Hong Kong security law: What is the Hong Kong security law?
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The controversial new Hong Kong security law has been passed by China, causing widespread concern and anger among powers. The UK, EU and Nato have all expressed worry the law could spell the end of the territory’s unique freedoms. But what does the new law mean?
Protests in Hong Kong have made history over the past year. In March 2019 the Government of Hong Kong proposed a bill that would allow extraditions to mainland China, and local people took to the streets in record breaking numbers to defend their freedom.
The Extradition Bill was eventually dropped by the leader, Carrie Lam, but now China has stepped in to stop what it sees as a serious threat to its authority.
Until 1997, Hong Kong was ruled by Britain as a colony, and was then returned to China.
It has its own judiciary and a separate legal system from mainland China.
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Those rights include freedom of assembly and freedom of speech – freedoms that mainland China does not have.
The law criminalises any act of:
- secession – breaking away from the country
- subversion – undermining the power or authority of the central government
- terrorism – using violence or intimidation against people
- collusion with foreign or external forces
Some details have emerged in state media, saying a national security office will be set up in Hong Kong and will be controlled by Beijing.
Beijing will have power over how the law should be interpreted, not any Hong Kong judicial or policy body.
If the law conflicts with any Hong Kong law, the Beijing law takes priority.
People in Hong Kong are of course very afraid of this law being thrust upon them.
Such rules have a big impact on freedom of expression and many fear it could erode its judicial independence.
Professor Johannes Chan, a legal scholar at the University of Hong Kong, told the BBC: “It is clear that the law will have a severe impact on freedom of expression, if not personal security, on the people of Hong Kong.”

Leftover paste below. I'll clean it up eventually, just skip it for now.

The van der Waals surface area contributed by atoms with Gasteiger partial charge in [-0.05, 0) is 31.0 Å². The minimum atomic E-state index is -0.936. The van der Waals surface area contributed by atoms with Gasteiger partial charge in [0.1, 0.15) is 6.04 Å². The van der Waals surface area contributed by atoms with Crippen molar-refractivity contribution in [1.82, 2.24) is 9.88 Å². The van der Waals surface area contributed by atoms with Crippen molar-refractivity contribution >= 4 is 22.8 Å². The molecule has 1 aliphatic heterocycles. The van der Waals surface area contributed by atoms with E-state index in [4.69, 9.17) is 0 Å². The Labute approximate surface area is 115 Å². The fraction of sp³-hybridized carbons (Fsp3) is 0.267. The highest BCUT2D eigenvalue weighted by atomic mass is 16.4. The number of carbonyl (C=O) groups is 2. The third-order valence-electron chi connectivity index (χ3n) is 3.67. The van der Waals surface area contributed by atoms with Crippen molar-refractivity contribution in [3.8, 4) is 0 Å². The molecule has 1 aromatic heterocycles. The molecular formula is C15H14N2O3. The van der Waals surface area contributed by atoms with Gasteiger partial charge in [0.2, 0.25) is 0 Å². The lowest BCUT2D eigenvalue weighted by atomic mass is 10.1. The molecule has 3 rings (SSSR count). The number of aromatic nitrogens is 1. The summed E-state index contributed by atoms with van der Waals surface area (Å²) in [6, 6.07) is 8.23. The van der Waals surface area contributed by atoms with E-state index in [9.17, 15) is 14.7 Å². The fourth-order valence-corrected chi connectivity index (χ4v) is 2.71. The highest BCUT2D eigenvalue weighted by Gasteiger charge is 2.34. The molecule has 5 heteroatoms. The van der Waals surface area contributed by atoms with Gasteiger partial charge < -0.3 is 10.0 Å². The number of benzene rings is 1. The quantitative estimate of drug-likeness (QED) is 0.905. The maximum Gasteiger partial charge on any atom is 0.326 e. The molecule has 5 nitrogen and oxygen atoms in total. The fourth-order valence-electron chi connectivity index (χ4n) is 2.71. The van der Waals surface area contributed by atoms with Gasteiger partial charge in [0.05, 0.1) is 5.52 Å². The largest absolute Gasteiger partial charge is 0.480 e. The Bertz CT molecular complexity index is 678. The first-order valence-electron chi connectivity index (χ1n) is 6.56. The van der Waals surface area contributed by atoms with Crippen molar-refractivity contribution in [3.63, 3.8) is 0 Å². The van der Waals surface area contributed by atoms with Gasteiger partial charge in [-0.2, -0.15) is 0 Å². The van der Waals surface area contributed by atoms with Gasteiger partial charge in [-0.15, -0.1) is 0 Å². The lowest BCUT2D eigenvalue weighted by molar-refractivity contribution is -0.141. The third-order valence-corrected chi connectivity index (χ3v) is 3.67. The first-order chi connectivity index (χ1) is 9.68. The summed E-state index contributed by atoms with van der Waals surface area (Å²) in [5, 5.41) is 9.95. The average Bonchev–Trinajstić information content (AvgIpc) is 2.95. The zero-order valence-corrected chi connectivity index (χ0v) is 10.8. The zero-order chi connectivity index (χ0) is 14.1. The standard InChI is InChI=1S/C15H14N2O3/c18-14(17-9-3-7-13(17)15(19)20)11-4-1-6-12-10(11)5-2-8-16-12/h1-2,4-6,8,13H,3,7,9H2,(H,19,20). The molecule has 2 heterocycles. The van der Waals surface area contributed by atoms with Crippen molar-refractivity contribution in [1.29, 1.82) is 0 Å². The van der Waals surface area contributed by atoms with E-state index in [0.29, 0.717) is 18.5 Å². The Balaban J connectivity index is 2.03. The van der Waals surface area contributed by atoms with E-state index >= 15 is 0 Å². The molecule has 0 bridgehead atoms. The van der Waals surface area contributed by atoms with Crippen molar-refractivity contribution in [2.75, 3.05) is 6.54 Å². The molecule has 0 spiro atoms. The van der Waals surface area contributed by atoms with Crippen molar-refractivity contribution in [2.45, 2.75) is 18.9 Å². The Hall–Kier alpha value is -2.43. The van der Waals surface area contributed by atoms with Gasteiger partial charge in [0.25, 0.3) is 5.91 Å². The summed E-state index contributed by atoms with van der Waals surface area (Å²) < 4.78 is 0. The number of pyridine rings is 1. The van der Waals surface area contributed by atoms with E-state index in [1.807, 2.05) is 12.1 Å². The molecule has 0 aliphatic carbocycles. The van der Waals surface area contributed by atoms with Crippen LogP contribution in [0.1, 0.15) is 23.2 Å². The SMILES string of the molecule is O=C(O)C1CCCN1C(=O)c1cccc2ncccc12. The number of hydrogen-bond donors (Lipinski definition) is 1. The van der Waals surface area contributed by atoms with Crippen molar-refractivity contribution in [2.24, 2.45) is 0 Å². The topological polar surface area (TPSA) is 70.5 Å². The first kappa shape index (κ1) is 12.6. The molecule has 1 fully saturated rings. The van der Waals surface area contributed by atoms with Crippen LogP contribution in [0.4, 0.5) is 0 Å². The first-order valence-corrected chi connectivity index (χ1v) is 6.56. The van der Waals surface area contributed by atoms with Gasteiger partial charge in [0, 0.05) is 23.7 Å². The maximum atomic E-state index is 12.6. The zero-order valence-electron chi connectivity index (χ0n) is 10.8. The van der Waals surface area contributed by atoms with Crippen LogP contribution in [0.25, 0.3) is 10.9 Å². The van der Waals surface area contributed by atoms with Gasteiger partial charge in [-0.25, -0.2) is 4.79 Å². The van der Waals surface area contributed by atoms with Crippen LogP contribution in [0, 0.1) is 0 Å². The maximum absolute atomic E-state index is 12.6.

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Why has China done this?
The unique agreement under which Hong Kong was handed back to China is known as the “one country, two systems” principle.
It is called the Basic Law, and works as a sort of mini constitution.
This is supposed to protect certain freedoms for Hong Kong: freedom of assembly and speech, an independent judiciary and some democratic rights – freedoms that no other part of mainland China has.
Under the same agreement, Hong Kong had to enact is own national security law – this was set out in Article 23 of the Basic Law – but it never happened because it was seriously unpopular.
Sentiments of protests in the last year have been anti-China and pro-democracy – something China does not want, and has therefore enacted the new security law to stop it happening again.
The law was introduced by decree, meaning it has bypassed Hong Kong’s parliament.
The UK’s Foreign Secretary Dominic Raab has urged China to take a step back and respect the rights of the people of Hong Kong.
He said: “The success of Hong Kong, the entrepreneurial spirit, the vibrancy, the economic success, has been built on its autonomy in ‘one country, two systems’… That clearly is at threat.”
Meanwhile, Nato Secretary-General Jens Stoltenberg said: “It is clear that China does not share our values – democracy, freedom, and the rule of law.”
Japan called the law “regrettable” and Taiwan even warned its citizens of risks in visiting Hong Kong.
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